I had a lunch meeting (over pho, no less) with a good friend the other day. He also happens to be a colleague and client, but such is how many of these relationships pan out when you embrace the dot com lifestyle and the notion of work-life integration rather than work-life balance. Your best friends are also your best business partners, but I digress.
Over the course of our conversation, our discussion turned to finding the right domain for the various web projects we may have. He’s in the process of writing and publishing a new e-book, so he said that he was going to get a domain just for the book. That way, there’s a dedicated space where he can put up a landing page to help generate direct sales. Accompanying the book, he wants to set up a separate space where he can provide resources and hopefully sell training to accompany what readers may learn from the book.
The problem, as he very quickly discovered, is that “all of the .com domains are already taken.” Of course, he said this with tongue planted firmly in cheek, since there are theoretically an infinite number of .com domains available, but what he meant was that he was having a hard time finding a “good” domain with a .com extension.
As with most other Internet entrepreneurs, he wanted a domain that was memorable, brandable, keyword-rich, and relatively short. That’s tough and he started to think whether it was worthwhile to look into other TLDs.
His primary business is already a .net and he started to wonder whether his online business would have been that much more successful or would have gotten to the level it is more quickly if he had opted for a .com domain instead. That’s the million dollar question, isn’t it?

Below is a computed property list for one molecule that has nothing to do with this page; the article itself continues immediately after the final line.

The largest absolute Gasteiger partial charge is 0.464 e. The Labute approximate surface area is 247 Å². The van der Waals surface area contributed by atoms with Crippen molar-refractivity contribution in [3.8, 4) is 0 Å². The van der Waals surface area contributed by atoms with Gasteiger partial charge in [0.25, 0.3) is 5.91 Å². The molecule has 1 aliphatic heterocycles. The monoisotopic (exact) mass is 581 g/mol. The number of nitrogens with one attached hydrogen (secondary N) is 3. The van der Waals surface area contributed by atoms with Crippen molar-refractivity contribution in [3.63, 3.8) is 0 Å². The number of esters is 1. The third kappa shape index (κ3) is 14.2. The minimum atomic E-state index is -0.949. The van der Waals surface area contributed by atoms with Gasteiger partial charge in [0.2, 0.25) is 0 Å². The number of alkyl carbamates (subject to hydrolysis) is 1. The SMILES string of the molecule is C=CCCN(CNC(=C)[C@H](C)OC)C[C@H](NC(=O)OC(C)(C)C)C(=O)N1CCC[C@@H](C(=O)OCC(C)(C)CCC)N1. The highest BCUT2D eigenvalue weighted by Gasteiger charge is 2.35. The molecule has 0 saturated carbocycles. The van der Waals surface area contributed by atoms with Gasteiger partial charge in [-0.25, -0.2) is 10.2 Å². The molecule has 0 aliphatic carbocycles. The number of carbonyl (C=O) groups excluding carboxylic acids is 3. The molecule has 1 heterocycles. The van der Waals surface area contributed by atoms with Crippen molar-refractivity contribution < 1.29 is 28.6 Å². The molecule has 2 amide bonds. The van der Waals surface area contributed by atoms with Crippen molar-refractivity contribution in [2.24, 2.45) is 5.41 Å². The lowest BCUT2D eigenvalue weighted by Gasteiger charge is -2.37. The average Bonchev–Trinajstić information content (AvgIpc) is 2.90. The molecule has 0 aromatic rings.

My line of thinking, as I expressed to him, was thus: It goes without saying that a .com is generally more preferable to a .net, a .org, or any other TLD, because it is the gold standard. You generally want to avoid regional TLDs unless your content is very region-specific. Unless your site is really *only* for Canadians, you probably don’t want a .ca domain. It immediately alienates non-Canadians.
This being said, the nature of the Internet has changed dramatically in the last ten years. When I first got started with freelance writing and professional blogging full time, many people still typed addresses manually into their web browsers. Some people still do, upon occasion, but these days, users are far more likely to click on a link through social media or to type a search into Google to get where they want.
As a result, owning the .com domain isn’t *as* important as it once was, as you don’t have to deal with as many people typing in an address manually and entering the .com extension as a matter of standardized preference. There likely is very little difference between people who would click on a search engine result on a .com domain as on a .net domain.
You also have to consider just how many more TLDs are available today that could be even more specific to your niche or industry. You can get these from a number of sites, including GoDaddy, HostGator and Namecheap. These could potentially be even better for branding if used correctly and strategically.
At the end of the day, you can neither attribute your success to landing a good .com domain nor blame your lack of success on using a .net or .org or some other domain extension for your website instead. If the choice is between a .com domain that’s way too long and hard to remember or a shorter, more brandable .net, you’re probably better off with the latter.
Of course, there’s always the reseller market and if you’re willing to spend enough money, there’s always the “perfect” .com domain available for sale. After all, striving to live the dot com lifestyle as a dot com mogul just sounds better than living the dot net lifestyle as a dot net entrepreneur, wouldn’t you say?